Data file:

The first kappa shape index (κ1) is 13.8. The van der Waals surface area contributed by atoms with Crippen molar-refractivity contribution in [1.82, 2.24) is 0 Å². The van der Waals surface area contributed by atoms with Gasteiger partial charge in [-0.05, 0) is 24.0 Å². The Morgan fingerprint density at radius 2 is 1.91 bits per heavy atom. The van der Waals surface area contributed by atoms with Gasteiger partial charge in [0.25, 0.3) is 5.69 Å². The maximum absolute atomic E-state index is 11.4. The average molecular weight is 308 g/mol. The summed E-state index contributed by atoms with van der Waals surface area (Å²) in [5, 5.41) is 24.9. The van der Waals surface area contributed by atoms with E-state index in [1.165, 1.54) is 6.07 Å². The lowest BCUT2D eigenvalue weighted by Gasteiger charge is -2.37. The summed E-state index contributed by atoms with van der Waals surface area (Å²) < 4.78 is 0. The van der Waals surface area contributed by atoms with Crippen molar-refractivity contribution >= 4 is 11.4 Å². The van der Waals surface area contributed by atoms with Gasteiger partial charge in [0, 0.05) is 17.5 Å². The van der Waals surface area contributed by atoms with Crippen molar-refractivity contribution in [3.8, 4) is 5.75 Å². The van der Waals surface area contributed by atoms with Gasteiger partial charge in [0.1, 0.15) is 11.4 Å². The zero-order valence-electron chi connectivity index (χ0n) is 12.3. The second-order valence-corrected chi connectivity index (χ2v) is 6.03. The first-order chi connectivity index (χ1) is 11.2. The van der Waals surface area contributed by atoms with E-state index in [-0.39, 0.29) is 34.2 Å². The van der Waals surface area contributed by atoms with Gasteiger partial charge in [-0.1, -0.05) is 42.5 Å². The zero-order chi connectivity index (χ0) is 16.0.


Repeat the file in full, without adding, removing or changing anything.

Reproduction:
The first kappa shape index (κ1) is 13.8. The van der Waals surface area contributed by atoms with Crippen molar-refractivity contribution in [1.82, 2.24) is 0 Å². The van der Waals surface area contributed by atoms with Gasteiger partial charge in [-0.05, 0) is 24.0 Å². The Morgan fingerprint density at radius 2 is 1.91 bits per heavy atom. The van der Waals surface area contributed by atoms with Gasteiger partial charge in [0.25, 0.3) is 5.69 Å². The maximum absolute atomic E-state index is 11.4. The average molecular weight is 308 g/mol. The summed E-state index contributed by atoms with van der Waals surface area (Å²) in [5, 5.41) is 24.9. The van der Waals surface area contributed by atoms with E-state index in [1.165, 1.54) is 6.07 Å². The lowest BCUT2D eigenvalue weighted by Gasteiger charge is -2.37. The summed E-state index contributed by atoms with van der Waals surface area (Å²) < 4.78 is 0. The van der Waals surface area contributed by atoms with Crippen molar-refractivity contribution >= 4 is 11.4 Å². The van der Waals surface area contributed by atoms with Gasteiger partial charge in [0, 0.05) is 17.5 Å². The van der Waals surface area contributed by atoms with Crippen molar-refractivity contribution in [3.8, 4) is 5.75 Å². The van der Waals surface area contributed by atoms with Gasteiger partial charge in [0.1, 0.15) is 11.4 Å². The zero-order valence-electron chi connectivity index (χ0n) is 12.3. The second-order valence-corrected chi connectivity index (χ2v) is 6.03. The first-order chi connectivity index (χ1) is 11.2. The van der Waals surface area contributed by atoms with E-state index in [-0.39, 0.29) is 34.2 Å². The van der Waals surface area contributed by atoms with Gasteiger partial charge in [-0.1, -0.05) is 42.5 Å². The zero-order chi connectivity index (χ0) is 16.0.